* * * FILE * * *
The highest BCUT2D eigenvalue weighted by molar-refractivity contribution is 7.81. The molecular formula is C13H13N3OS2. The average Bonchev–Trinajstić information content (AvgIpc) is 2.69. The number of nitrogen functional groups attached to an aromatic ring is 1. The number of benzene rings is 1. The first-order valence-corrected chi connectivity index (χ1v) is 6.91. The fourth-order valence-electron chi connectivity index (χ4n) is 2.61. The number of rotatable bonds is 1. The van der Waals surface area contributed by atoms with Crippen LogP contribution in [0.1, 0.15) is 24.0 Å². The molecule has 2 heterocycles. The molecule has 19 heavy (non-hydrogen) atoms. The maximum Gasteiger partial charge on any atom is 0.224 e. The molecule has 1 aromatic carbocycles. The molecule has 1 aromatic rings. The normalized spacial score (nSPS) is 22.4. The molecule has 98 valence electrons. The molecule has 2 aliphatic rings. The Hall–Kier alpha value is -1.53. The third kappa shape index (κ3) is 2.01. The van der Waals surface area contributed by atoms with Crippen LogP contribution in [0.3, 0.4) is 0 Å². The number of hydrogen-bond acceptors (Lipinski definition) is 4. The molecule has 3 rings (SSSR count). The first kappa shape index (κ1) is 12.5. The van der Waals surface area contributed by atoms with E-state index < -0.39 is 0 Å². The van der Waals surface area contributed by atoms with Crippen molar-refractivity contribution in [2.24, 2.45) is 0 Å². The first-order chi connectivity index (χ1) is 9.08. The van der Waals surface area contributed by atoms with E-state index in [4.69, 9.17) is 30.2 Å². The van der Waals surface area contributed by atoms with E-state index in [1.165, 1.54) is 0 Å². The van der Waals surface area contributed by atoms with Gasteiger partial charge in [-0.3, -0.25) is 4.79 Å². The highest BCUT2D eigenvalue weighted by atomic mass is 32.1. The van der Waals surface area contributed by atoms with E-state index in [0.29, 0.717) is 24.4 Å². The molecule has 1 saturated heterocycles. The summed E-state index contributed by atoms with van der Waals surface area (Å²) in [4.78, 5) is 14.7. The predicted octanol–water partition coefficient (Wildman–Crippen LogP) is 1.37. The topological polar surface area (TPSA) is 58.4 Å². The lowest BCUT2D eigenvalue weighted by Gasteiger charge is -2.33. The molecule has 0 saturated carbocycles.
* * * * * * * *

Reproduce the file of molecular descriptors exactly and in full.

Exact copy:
The highest BCUT2D eigenvalue weighted by molar-refractivity contribution is 7.81. The molecular formula is C13H13N3OS2. The average Bonchev–Trinajstić information content (AvgIpc) is 2.69. The number of nitrogen functional groups attached to an aromatic ring is 1. The number of benzene rings is 1. The first-order valence-corrected chi connectivity index (χ1v) is 6.91. The fourth-order valence-electron chi connectivity index (χ4n) is 2.61. The number of rotatable bonds is 1. The van der Waals surface area contributed by atoms with Crippen LogP contribution in [0.1, 0.15) is 24.0 Å². The molecule has 2 heterocycles. The molecule has 19 heavy (non-hydrogen) atoms. The maximum Gasteiger partial charge on any atom is 0.224 e. The molecule has 1 aromatic carbocycles. The molecule has 1 aromatic rings. The normalized spacial score (nSPS) is 22.4. The molecule has 98 valence electrons. The molecule has 2 aliphatic rings. The Hall–Kier alpha value is -1.53. The third kappa shape index (κ3) is 2.01. The van der Waals surface area contributed by atoms with Crippen LogP contribution in [0.3, 0.4) is 0 Å². The number of hydrogen-bond acceptors (Lipinski definition) is 4. The molecule has 3 rings (SSSR count). The first kappa shape index (κ1) is 12.5. The van der Waals surface area contributed by atoms with E-state index < -0.39 is 0 Å². The van der Waals surface area contributed by atoms with Crippen molar-refractivity contribution in [2.24, 2.45) is 0 Å². The first-order chi connectivity index (χ1) is 9.08. The van der Waals surface area contributed by atoms with E-state index in [4.69, 9.17) is 30.2 Å². The van der Waals surface area contributed by atoms with E-state index in [1.165, 1.54) is 0 Å². The van der Waals surface area contributed by atoms with Gasteiger partial charge in [-0.3, -0.25) is 4.79 Å². The highest BCUT2D eigenvalue weighted by atomic mass is 32.1. The van der Waals surface area contributed by atoms with E-state index in [0.29, 0.717) is 24.4 Å². The molecule has 1 saturated heterocycles. The summed E-state index contributed by atoms with van der Waals surface area (Å²) in [4.78, 5) is 14.7. The predicted octanol–water partition coefficient (Wildman–Crippen LogP) is 1.37. The topological polar surface area (TPSA) is 58.4 Å². The lowest BCUT2D eigenvalue weighted by Gasteiger charge is -2.33. The molecule has 0 saturated carbocycles.